In all the years I have written this column, I think I've written about gloves exactly once and if memory serves that was just a mention because of a particularly neat set of gloves having been introduced at the annual Garden Writers Association convention.
This paucity of coverage was probably due to my not being a "glove gardener." I actually like to get my hands dirty in the soil. I like soil under my fingernails. I like to feel the temperature of the soil and to be able to judge the moisture content by the way the soil feels. I like my hands to callous over, so they feel like an Alaskan's hand when shaken. Gloves get in the way of such activities.
And when I garden, I always have to take off gloves to turn on hoses or use a wrench to screw on hoses or a Phillips screwdriver to fix a pump or tool or to plug something in. Again, in the way. Who needs 'em?
Don't get me wrong. I have about 15 garden gloves. Not sets of gardening gloves, but individual gloves. For every sock I have lost in the dryer, there is a glove hand in hand, so to speak. I keep the remainders and they have served me well. When I need an actual pair I usually can cobble together a set, though they may not match.
Anyhow, this year, for reasons that go beyond this column, I find myself trying to put gloves on every time I step outside to do anything in the yard, so I actually went out and bought myself a new pair.
When my dad bought garden gloves, there were two kinds; the cotton ones that were -- and there is no pardoning me for this one but at the time you might -- for ladies. Men gardeners used leather gloves that were more suited for wrangling cattle, their original use. These had those striped end pieces that flared outward and the leather was rough and added about an inch to the thickness of each of your fingers. Much better suited for a blacksmith than a gardener. Still, these were the garden glove of the day for guys.
Today it is a different matter. There are all manner of garden gloves, indeed, entire walls of them at the hardware stores. Some are specifically designed for the ladies. Others are more unisex. There is the old leather glove, as well, now more likely to be used while grilling meat over a hot barbecue rather than in the garden, given the other choices.
I could have gone with a $60 pair, but I choose the cheapest pair of rubberized gloves I could find, a $5 Wells Lamonts. These are blue weave with hands having been dipped into rubber. I knew I could type a column in them in a pinch, though the iPad would work better than a computer keypad. (And low and behold, the gloves actually work with iPads and iPhones!) These rubberized jobbies, are the "thing" when it comes to garden gloves these days.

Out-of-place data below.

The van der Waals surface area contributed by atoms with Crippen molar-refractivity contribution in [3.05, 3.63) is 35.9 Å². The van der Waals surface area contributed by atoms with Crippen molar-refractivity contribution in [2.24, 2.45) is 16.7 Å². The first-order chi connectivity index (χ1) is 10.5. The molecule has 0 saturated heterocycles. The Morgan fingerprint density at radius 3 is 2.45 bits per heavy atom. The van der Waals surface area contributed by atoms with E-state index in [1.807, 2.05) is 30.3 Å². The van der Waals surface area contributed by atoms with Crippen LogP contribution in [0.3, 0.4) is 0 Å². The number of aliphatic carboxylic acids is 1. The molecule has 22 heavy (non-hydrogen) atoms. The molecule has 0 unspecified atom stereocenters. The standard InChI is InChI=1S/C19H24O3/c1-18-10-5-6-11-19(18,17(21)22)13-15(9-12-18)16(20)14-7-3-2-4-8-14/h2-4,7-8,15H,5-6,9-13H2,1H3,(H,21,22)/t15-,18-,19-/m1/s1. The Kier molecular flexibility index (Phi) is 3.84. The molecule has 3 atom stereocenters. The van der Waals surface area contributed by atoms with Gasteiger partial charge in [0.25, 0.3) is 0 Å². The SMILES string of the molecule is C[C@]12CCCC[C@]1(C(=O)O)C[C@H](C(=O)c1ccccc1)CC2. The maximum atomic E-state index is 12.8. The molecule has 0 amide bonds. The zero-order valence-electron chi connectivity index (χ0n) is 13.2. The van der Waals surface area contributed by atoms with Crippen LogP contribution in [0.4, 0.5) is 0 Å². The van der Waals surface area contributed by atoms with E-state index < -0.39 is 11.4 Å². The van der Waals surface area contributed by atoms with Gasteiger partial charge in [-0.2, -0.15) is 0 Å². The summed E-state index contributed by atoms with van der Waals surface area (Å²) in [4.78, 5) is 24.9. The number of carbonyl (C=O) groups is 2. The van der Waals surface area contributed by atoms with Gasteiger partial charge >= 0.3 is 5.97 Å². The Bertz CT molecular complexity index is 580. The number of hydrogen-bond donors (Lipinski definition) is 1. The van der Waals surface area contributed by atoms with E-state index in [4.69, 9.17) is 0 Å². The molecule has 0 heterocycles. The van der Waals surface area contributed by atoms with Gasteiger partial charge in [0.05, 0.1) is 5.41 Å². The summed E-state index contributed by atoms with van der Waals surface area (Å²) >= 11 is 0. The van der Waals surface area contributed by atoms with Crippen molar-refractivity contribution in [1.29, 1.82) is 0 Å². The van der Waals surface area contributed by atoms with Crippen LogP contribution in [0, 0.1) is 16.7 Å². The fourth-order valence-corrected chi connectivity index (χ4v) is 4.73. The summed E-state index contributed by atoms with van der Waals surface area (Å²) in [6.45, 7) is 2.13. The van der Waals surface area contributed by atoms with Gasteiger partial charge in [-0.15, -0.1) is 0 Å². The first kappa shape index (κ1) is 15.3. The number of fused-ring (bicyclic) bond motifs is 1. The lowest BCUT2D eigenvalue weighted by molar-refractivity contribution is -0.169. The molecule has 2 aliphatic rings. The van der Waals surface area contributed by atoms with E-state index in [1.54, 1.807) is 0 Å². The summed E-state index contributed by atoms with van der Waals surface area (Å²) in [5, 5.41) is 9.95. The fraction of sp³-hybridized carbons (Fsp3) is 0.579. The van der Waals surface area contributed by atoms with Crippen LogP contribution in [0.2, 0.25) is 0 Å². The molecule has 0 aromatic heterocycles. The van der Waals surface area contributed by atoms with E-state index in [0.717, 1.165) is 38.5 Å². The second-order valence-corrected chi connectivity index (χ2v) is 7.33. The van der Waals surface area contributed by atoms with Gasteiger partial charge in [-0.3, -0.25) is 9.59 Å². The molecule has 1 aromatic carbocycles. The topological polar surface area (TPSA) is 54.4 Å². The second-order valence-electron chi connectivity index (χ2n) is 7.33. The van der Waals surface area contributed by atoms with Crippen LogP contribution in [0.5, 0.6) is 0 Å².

Off I went to test them in the garden. Wow. Let's start with pulling out those old raspberry canes. (You still haven't, have you?) No sweat. And, no thorn residue in the hands! Fantastic. It wasn't going to take much more to convince me! Two broken plastic water pipe joints later, I know I could open that darn can of PVC glue without taking off my gloves. Wow. I can open my clippers, turn on and off the water and even play in water with these one. Sold.
Oh sure, I still take my gloves off to feel the soil, see how wet it is and if it is warm. But then I put them back on and get back to gardening. No cuts. No scrapes and no taking off and putting on every two minutes for some core. Times have changed. You may want to go shopping for gloves or give a gift certificate to the father in your life so he can get rid of those leather cowboy-train engineer things.
Jeff Lowenfels' new book is "Teaming With Nutrients: The Organic Gardener's Guide To Optimizing Plant Nutrition." Contact him at teamingwithmicrobes.com.
THE ALASKA BOTANICAL GARDEN GALA: FOR A FANTASTIC EVENING TONIGHT CHECK OUT WWW.ABG.ORG. IT'S A MUST DO, BUT HURRY TO THE SITE.
DANDELIONS: IN FULL FORCE. FIRST DEFENSE IS TO MOW THEM WHEN THEY ARE IN FLOWER SO THEY DON'T GO TO SEED. SOMETIMES THIS MEANS MOWING SEVERAL TIMES A WEEK. ADIOS EXPERIMENTS CONTINUE. AVAILABLE AT ALASKA MILL AND FEED. I AM IMPRESSED. GET COVERAGE IN THE CENTER OF THE WEED. CLOVE LEAVES SPOTS, SO IT IS BEST USED IN FAIRWAY AREAS. DO NOT USE WEED AND FEED. THESE ARE NOT SAFE IN MY OPINION. BETTER TO LIVE WITH THE DANDELIONS.
CHICKWEED: PICK IT AND THEN MULCH THE SOIL
MEADOW RUE: APHIDS LOVE THESE PLANTS. CHECK YOURS. KNOCK THEM OFF WITH COLD WATER. SPRAY WITH AZAMAX.
THIN VEGETABLES: LETTUCES, CARROTS, BEETS. YOU KNOW WHAT NEEDS THINNING. JUST DO IT SO YOU HAVE DECENT SIZED CROPS NEXT MONTH.
NURSERIES: CAN YOU SPELL SALES?
GardeningBy JEFF LOWENFELS